Hardcover: 352 pages
Publisher: HarperOne (April 20, 2010)
Language: English
ISBN-10: 0061888141
ISBN-13: 978-0061888144

The First Paul

| 25.5.10
The First Paul: Reclaiming the Radical Visionary Behind the Church's Conservative Icon
by Marcus J. Borg and John Dominic Crossan

I've been a fan of Marcus Borg for a long time. What he did for Jesus in Jesus: A New Vision and Meeting Jesus Again for the First Time Borg and Crossan apply to their study and analysis of Paul. By separating Paul's letters into three categories: genuine (radical), contested (conservative), and authored by others (reactionary) they are able to highlight the radically egalitarian, non-violent, and mystical vision of the body of Christ and the kingdom of God which Paul preached as a sharp contrast to then prevailing notions of the Roman Empire and its emperor.

Two things stood out for me in this book. First, I have always been a bit perplexed about how the same man who wrote "There is no longer Jew or Greek, there is no longer slave or free, there is no longer male and female; for all of you are one in Christ Jesus" (Galatians 3:28) could also write such passages as "Wives, be subject to your husbands as you are to the Lord" (Ephesians 5:22) or "Let all who are under the yoke of slavery regard their masters as worthy of all honour, so that the name of God and the teaching may not be blasphemed." (1 Timothy 6:1) Attempts to harmonize these kinds of passages with each other inevitably water down Paul's more radical statements of egalitarianism, transporting them off to some spiritual realm where they cannot impact real life. Another approach, to claim Paul as the first wily pragmatist who said one thing to one church and the opposite to another is also ultimately unsatisfying. Crossan and Borg's historical approach, which defines the earliest genuine strand of Paul writings as the most radical, with subsequent strands reflecting later accomodation to culture as Christianity became more widely accepted through the Roman Empire makes sense to me as a logical progression and evolution of a religious tradition even as it disturbs me at the same time.

My favorite part of the book, however, was Borg and Crossan's treatment of Jesus versus Ceasar and the Kingdom of God versus the Roman Empire. Drawing upon Roman historical writings from shortly before the birth of Jesus, they are convincingly able to show that many of the most important ways in which Paul and Christianity talk about Jesus (i.e., Jesus is Lord, Jesus' divine birth, Jesus as the Son of God, and Jesus as the one who brings peace to the earth) would have immediately resonated with first century listeners as familiar language about the emperor! While not discounting the spiritual significance of these terms at all as they apply to Jesus, knowing their context viz. the god-king Caesar really awakened me to the political implications of Paul's writings, and also easily explains why the early apostles and followers of the Jesus movement were martyred by the Empire. Paul's writings were treason, threatening the legitimacy of the emperor. When Paul says "Jesus is Lord," that means Caesar is not.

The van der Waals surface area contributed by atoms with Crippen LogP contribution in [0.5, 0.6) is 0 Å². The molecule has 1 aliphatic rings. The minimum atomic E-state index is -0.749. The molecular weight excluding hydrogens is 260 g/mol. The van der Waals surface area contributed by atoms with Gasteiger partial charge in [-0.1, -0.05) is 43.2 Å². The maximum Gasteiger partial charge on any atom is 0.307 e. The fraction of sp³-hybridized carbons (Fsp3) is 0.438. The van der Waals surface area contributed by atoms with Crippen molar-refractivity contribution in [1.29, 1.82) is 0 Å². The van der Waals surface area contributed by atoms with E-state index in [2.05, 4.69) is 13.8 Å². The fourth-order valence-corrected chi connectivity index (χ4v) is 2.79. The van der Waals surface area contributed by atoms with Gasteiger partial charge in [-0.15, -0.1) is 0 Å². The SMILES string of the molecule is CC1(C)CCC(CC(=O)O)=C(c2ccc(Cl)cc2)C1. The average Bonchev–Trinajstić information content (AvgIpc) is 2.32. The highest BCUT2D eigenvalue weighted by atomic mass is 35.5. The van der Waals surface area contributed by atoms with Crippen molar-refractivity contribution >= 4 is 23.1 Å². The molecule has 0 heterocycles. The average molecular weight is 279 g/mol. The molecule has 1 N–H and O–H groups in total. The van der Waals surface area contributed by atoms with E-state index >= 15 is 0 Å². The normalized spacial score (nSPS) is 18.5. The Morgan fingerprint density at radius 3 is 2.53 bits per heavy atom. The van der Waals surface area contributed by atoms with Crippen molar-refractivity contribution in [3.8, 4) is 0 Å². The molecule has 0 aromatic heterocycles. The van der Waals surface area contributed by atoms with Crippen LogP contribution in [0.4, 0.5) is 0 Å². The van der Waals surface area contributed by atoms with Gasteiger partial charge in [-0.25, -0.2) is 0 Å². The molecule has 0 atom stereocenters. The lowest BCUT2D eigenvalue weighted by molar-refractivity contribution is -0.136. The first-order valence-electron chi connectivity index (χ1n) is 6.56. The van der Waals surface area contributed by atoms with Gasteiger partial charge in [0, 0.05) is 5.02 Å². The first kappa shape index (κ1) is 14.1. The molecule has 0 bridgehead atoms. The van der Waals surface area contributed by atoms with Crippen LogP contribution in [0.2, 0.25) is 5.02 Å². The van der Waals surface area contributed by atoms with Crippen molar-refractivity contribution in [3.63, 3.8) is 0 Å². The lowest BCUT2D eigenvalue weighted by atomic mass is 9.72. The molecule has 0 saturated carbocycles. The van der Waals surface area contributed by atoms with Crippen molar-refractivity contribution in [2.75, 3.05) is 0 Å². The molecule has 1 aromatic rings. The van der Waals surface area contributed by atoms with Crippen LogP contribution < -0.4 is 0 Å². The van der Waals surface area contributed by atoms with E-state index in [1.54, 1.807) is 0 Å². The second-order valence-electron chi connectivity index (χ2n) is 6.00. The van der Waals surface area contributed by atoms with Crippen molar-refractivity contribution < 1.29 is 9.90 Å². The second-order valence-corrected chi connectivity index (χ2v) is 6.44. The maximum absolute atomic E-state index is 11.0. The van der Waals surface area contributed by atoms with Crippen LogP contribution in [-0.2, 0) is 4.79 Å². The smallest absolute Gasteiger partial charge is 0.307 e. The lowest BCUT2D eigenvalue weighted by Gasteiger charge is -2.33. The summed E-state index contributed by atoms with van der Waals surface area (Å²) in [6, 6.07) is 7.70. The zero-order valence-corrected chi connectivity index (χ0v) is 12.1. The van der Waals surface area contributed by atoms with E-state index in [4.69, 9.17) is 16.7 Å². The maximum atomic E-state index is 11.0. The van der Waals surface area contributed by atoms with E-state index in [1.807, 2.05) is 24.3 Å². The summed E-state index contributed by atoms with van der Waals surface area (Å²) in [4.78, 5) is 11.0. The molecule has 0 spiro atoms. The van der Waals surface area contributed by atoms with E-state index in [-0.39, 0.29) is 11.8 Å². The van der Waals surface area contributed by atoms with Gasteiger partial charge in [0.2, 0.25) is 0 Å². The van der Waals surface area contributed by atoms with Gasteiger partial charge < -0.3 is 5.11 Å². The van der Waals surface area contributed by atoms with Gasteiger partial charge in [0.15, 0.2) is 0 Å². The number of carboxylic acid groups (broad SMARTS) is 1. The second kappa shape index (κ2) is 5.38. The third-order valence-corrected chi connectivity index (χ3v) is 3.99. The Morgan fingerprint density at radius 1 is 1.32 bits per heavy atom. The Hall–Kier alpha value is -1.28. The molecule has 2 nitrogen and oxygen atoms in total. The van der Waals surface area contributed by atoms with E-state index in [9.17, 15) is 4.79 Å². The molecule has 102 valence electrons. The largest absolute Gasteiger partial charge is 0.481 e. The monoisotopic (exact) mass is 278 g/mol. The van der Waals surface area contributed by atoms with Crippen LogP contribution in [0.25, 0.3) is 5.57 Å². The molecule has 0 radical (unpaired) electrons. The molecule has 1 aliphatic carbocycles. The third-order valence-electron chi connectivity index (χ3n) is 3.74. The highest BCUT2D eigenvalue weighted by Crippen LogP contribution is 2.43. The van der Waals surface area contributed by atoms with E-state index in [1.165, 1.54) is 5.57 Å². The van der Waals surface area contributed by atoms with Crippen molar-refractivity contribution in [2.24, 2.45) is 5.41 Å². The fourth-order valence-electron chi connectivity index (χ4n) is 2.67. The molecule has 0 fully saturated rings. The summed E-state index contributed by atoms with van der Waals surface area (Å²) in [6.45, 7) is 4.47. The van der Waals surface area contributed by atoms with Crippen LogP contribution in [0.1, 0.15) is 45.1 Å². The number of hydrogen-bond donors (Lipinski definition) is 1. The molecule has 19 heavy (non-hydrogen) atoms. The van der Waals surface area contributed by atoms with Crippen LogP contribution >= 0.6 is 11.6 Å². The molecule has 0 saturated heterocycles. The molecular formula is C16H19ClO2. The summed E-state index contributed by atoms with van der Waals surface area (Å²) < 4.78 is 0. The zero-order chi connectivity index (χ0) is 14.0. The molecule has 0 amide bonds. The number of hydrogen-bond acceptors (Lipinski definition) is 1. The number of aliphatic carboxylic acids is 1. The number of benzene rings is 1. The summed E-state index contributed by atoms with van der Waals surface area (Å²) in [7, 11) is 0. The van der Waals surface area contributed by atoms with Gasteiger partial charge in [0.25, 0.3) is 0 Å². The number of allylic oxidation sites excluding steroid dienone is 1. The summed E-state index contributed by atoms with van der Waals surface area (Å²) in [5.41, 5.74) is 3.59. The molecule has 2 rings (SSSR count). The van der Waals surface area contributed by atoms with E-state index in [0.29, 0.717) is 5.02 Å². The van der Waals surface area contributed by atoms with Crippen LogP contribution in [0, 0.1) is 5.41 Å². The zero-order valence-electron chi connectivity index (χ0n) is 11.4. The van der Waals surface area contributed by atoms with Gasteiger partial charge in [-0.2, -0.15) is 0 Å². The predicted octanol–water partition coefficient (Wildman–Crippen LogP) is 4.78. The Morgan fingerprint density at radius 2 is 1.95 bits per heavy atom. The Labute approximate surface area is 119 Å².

One thing that I always appreciate about Marcus Borg is the clarity with which he explains difficult concepts. This book did not seem as clearly written as some of his others. I'm not sure if this can be blamed on John Dominic Crossan or is just part and parcel of a book that is written by more than one author. On the whole, however, I found it an enjoyable and illuminating read, even if the writing bogged down a bit in some sections. By placing Paul and his message in their first century contexts, Borg and Crossan are able to illuminate his radical message in a way that still speaks to us today.

Hardcover: 240 pages
Publisher: HarperOne (March 3, 2009)
Language: English
ISBN-10: 0061430722
ISBN-13: 978-0061430725

Without Buddha I Could Not Be A Christian

| 12.5.10
Without Buddha I Could Not Be A Christian
by Paul Knitter

Without Buddha I Could Not Be A Christian was a fascinating read with the interesting premise that exploring another religious tradition can help better inform ones own religion. Knitter goes one step further in this part theological survey, part Buddhist apologetic, and part personal testimony by taking us with him on his spiritual journey from Roman Catholicism to Buddhism and back again.

True to the book's title, Knitter does not come back to Christianity unchanged by his Buddhist experience, but instead holds the two spiritual identities simultaneously in conversation and tension with each other. For Knitter, Buddhism gives a different lens through which to view Christian doctrines and practices that he found otherwise problematic or incomplete.

I think Knitter's book is most compelling as a personal account of one man's faith journey. As one who has also questioned and rejected much of the faith in which I was raised before being exposed to other ideas and experiences that eventually allowed me to return to it with a different understanding, I could relate to Knitter's descriptions of "passing over" into Buddhism and then "passing back" into Christianity. While I'm not interested in becoming Buddhist myself, I could appreciate Knitter's exploration of Buddhist ideas and was amazed at how well they sometimes enhanced and sometimes questioned traditional Christian ideas.